March 12, 2017
PUBLISHED BY Steven Loeb
Venture capital used to be a cottage industry, with very few investing in tomorrow’s products and services. Oh how times have changed. While there are more startups than ever, there’s also more money chasing them. In this series, we look at the new (or relatively new) VCs in the early stages: seed and Series A.
But just who are these funds and venture capitalists that run them? What kinds of investments do they like making, and how do they see themselves in the VC landscape?
We’re highlighting key members of the community to find out.
Katherine Barr is a Founding Partner at Wildcat Venture Partners.
Barr is a Founding Board and Charter Member as well as former Co-Chair of the C100, the leading Canadian technology entrepreneur association in North America, and is a member of the Advisory Council on Economic Growth for Canada’s Minister of Finance. She is also an Advisor for the Creative Destruction Lab (CDL) West, and is an Emmy Noether Council Member at the Perimeter Institute, one of the world’s leading institutes of theoretical physics.
Barr was previously a Senior Negotiator at Vantage Partners for global technology companies such as IBM, Cisco, Applied Materials, and HP on their deals with customers, partners, and service providers, a Senior Product Manager at HSA, and a Senior Marketing Manager at ACCESS.
VatorNews: What is your investment philosophy or methodology?
Katherine Barr: We are an early stage technology venture firm. These days, that means a lot of different things to different people.
A specific way to describe our investment philosophy is that we look for companies that are in what we call the “traction gap.” That is the go-to-market stage for companies in between what we call “IPR,” or initial product release, and MVT, which is minimum viable traction. We did a lot of research on this and saw that for companies between seed stage and Series B, only about 23 percent or so of them make it though the traction gap. The traction gap is a tough and risky time for companies figuring out how to go-to-market effectively and efficiently and getting to material traction out the back end, where other firms are going to be interested in investing.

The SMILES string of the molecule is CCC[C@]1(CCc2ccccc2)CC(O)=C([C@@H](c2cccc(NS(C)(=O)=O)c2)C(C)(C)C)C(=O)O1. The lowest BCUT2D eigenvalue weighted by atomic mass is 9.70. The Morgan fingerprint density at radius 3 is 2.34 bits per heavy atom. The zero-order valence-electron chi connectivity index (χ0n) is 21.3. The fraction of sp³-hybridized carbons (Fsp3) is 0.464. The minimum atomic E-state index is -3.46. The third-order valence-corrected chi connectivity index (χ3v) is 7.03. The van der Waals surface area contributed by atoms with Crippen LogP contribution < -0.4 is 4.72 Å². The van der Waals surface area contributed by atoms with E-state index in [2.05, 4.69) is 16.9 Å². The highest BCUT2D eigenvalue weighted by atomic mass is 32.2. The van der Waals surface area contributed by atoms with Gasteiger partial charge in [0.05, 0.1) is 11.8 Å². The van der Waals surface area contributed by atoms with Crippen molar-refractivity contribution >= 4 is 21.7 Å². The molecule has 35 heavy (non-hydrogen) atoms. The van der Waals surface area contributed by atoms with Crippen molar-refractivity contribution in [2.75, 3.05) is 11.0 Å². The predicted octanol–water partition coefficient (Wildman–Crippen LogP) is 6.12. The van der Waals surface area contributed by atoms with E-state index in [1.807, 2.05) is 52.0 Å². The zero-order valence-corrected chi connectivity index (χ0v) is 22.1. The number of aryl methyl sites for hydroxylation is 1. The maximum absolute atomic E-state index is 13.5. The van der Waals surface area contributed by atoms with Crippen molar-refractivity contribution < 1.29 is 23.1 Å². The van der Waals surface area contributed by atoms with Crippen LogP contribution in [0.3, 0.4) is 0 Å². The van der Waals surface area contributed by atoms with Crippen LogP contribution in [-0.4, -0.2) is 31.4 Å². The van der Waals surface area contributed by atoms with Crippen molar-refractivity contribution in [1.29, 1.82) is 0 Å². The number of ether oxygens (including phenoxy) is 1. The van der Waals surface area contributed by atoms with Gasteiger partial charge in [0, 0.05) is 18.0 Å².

When we looked at our portfolio companies, we saw that nearly 80 percent had made it through the traction gap because we we all have experience as former operators who have been in venture for a long time, and were able to work with and support them through this gap. Specifically, there are four key areas where we support with our companies in getting effectively and efficiently through the traction gap, depending on where the companies need the most help: product, revenue, company systems and team.
Product tends to be the least risky. Usually the founding teams are quite good technologists, and we just need to make sure that the platforms are going to be highly scalable. Revenue or refining the business model, is often where the less experienced teams in particular can struggle without support or guidance. Trying to actually build product market fit, and a sustainable, scalable business model around that is critical for companies to figure out during the traction gap.
Internal company systems refer to making sure that entrepreneurs are setting their companies up internally to scale effectively. Many entrepreneurs realize too late that they don’t have scalable systems, whether it’s finance or HR for example, and that can really hinder companies as they’re growing quickly.
And then team; we do a lot of work on team building, because we have seen the movie so many times now, on the operating side and on the venture side. We help with who you should be hiring on your executive team, when to hire them, and how do it effectively in a quickly growing company. There’s real art and science to it and entrepreneurs can often struggle with this, especially the less experienced ones. We will sometimes hear, “Oh, I don’t have the time for this right now, I’ll get to it later.” Or, “Oh, but these other people have been so loyal to me and they’ve compromised so much and they’ve worked so hard that I don’t want to hurt them or lose them by bringing someone over them.” Those are all common themes that we hear, but, invariably, on the other side of hiring the right executive in the right role at the right time, the CEOs always say, “Thank goodness. I have so much more leverage now I can actually do my job as the CEO. This made all the difference in the world.” If they handle it properly then the team is happy too, because they see how having experienced executives in key functional roles really benefits the company.
Read the full interview on vator.tv here.